When alcoholism or heavy drinking becomes a problem, the solution is usually to stop drinking altogether – a tough feat to accomplish on your own. Recent research shows that reducing alcohol consumption could be easy with the help of the anti-epilepsy drug, topiramate AKA Topamax.
The study included 138 heavy drinkers divided into two groups. One group took the drug for 12 weeks and the other group took an inactive placebo. Both groups participated in brief counseling to help them decrease their drinking.
After the 12-week period, the placebo group patients were five times more likely to have had a heavy drinking day compared to the patients in the Topamax group. Also, the Topamax group had twice as many patients who had no heavy drinking days during the last four weeks of the study.
Although there have been recent studies that associate anti-epilepsy drugs with alcohol recovery, this is the first that evaluates the drug as an option for patients who want to limit their drinking to safe levels, rather than stop drinking completely.
After further analysis, researchers discovered that only people with a specific genetic makeup found in 40% of European-Americans benefited from the treatment. As a result, it could be assumed that personalized treatments for heavy drinking may be on the horizon.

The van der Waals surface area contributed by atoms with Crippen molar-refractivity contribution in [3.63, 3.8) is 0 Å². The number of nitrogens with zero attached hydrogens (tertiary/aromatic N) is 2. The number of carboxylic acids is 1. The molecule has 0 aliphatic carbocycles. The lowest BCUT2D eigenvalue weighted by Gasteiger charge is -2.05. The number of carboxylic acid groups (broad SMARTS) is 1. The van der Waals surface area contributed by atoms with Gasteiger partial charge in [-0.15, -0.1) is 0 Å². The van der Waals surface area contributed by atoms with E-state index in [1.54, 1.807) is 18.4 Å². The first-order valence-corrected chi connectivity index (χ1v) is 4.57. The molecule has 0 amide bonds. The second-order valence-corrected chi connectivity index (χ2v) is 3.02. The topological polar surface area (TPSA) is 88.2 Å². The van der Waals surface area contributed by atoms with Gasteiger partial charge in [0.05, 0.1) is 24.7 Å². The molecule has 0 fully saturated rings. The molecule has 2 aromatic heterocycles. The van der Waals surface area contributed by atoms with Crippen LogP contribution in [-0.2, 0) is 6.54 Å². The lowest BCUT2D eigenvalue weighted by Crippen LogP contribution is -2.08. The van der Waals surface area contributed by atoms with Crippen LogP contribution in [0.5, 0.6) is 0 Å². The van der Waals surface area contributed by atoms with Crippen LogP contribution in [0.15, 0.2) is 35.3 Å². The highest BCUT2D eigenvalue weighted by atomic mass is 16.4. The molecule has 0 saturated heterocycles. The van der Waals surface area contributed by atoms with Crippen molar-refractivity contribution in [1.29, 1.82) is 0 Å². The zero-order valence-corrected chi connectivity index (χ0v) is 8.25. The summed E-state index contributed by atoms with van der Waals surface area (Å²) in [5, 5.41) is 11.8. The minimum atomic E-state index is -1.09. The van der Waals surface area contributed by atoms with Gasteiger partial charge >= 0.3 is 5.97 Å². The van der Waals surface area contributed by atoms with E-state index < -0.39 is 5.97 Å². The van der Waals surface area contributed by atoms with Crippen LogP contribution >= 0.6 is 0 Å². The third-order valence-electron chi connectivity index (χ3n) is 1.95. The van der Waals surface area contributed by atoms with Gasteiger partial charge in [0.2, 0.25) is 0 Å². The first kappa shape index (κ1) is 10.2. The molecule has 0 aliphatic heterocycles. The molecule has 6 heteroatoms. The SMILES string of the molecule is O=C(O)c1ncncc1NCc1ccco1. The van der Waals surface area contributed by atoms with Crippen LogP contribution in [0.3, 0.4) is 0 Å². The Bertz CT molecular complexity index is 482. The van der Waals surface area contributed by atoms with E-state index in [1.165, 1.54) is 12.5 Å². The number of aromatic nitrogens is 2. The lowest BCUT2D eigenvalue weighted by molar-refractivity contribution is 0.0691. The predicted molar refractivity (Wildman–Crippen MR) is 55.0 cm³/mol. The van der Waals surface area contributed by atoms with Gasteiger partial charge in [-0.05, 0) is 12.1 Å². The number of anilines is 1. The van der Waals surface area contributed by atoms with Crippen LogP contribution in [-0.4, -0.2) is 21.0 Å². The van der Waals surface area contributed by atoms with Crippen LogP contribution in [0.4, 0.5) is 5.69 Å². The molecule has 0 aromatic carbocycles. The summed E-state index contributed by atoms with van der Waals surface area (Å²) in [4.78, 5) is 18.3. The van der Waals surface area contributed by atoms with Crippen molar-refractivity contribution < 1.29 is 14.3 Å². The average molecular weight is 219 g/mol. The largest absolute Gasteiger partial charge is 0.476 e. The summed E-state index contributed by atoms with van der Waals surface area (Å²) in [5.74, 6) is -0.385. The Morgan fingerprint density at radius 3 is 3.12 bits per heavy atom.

“Our hope is that the study will result in additional research focusing to help patients who have struggles with heavy drinking and the problems it causes, but who are unable or unwilling to abstain from alcohol altogether,” explains Dr. Henry Kranzler, director of the University of Pennsylvania’s Center for Studies of Addiction.
The results of the study not only supported the theory that the drug helps in decreasing alcohol consumption, but also point to what groups of people the drug could help. Hopefully future research will shine a light on what the use of Topamax could mean for alcoholics continuing to struggle with recovery.